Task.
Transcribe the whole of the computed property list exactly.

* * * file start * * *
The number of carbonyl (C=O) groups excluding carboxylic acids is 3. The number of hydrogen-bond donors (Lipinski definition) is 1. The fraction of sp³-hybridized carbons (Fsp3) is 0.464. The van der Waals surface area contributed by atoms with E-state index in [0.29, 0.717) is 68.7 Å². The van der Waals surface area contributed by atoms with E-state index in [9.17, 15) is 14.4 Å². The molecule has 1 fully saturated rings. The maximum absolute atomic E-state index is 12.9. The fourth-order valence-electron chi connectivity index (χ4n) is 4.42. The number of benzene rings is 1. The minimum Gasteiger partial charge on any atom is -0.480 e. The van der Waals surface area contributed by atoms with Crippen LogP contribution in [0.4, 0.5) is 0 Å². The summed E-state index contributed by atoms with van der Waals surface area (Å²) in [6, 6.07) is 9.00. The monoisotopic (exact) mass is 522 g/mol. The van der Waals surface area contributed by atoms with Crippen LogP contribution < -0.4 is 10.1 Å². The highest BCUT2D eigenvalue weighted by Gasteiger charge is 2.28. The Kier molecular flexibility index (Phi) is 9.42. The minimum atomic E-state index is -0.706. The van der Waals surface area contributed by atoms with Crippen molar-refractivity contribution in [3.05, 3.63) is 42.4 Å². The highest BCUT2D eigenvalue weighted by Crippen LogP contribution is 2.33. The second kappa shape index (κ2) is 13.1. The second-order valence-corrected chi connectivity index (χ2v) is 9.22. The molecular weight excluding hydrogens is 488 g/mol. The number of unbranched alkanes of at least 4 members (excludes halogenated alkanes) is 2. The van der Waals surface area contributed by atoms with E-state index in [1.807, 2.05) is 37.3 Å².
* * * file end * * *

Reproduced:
The number of carbonyl (C=O) groups excluding carboxylic acids is 3. The number of hydrogen-bond donors (Lipinski definition) is 1. The fraction of sp³-hybridized carbons (Fsp3) is 0.464. The van der Waals surface area contributed by atoms with E-state index in [0.29, 0.717) is 68.7 Å². The van der Waals surface area contributed by atoms with E-state index in [9.17, 15) is 14.4 Å². The molecule has 1 fully saturated rings. The maximum absolute atomic E-state index is 12.9. The fourth-order valence-electron chi connectivity index (χ4n) is 4.42. The number of benzene rings is 1. The minimum Gasteiger partial charge on any atom is -0.480 e. The van der Waals surface area contributed by atoms with Crippen LogP contribution in [0.4, 0.5) is 0 Å². The summed E-state index contributed by atoms with van der Waals surface area (Å²) in [6, 6.07) is 9.00. The monoisotopic (exact) mass is 522 g/mol. The van der Waals surface area contributed by atoms with Crippen LogP contribution < -0.4 is 10.1 Å². The highest BCUT2D eigenvalue weighted by Gasteiger charge is 2.28. The Kier molecular flexibility index (Phi) is 9.42. The minimum atomic E-state index is -0.706. The van der Waals surface area contributed by atoms with Crippen molar-refractivity contribution in [3.05, 3.63) is 42.4 Å². The highest BCUT2D eigenvalue weighted by Crippen LogP contribution is 2.33. The second kappa shape index (κ2) is 13.1. The second-order valence-corrected chi connectivity index (χ2v) is 9.22. The molecular weight excluding hydrogens is 488 g/mol. The number of unbranched alkanes of at least 4 members (excludes halogenated alkanes) is 2. The van der Waals surface area contributed by atoms with E-state index in [1.807, 2.05) is 37.3 Å².